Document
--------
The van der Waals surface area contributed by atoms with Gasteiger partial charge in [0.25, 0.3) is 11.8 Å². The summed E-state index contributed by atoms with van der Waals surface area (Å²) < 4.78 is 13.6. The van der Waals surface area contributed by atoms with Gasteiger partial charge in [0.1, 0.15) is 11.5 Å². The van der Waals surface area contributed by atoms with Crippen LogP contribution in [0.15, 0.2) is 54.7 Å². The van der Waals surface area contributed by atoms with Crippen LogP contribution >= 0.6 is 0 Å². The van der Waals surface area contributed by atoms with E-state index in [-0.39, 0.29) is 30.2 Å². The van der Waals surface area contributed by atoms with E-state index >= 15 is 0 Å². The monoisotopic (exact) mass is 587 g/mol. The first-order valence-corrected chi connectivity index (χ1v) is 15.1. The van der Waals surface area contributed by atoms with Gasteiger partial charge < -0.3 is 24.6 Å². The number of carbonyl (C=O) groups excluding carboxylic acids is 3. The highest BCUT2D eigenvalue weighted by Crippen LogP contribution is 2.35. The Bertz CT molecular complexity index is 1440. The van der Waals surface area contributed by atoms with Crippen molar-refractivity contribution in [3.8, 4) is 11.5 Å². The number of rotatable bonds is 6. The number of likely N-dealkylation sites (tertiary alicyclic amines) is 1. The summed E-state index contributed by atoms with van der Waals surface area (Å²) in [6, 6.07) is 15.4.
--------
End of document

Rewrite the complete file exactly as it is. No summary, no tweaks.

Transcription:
The van der Waals surface area contributed by atoms with Gasteiger partial charge in [0.25, 0.3) is 11.8 Å². The summed E-state index contributed by atoms with van der Waals surface area (Å²) < 4.78 is 13.6. The van der Waals surface area contributed by atoms with Gasteiger partial charge in [0.1, 0.15) is 11.5 Å². The van der Waals surface area contributed by atoms with Crippen LogP contribution in [0.15, 0.2) is 54.7 Å². The van der Waals surface area contributed by atoms with Crippen LogP contribution >= 0.6 is 0 Å². The van der Waals surface area contributed by atoms with E-state index in [-0.39, 0.29) is 30.2 Å². The van der Waals surface area contributed by atoms with E-state index >= 15 is 0 Å². The monoisotopic (exact) mass is 587 g/mol. The first-order valence-corrected chi connectivity index (χ1v) is 15.1. The van der Waals surface area contributed by atoms with Gasteiger partial charge < -0.3 is 24.6 Å². The number of carbonyl (C=O) groups excluding carboxylic acids is 3. The highest BCUT2D eigenvalue weighted by Crippen LogP contribution is 2.35. The Bertz CT molecular complexity index is 1440. The van der Waals surface area contributed by atoms with Crippen molar-refractivity contribution in [3.8, 4) is 11.5 Å². The number of rotatable bonds is 6. The number of likely N-dealkylation sites (tertiary alicyclic amines) is 1. The summed E-state index contributed by atoms with van der Waals surface area (Å²) in [6, 6.07) is 15.4.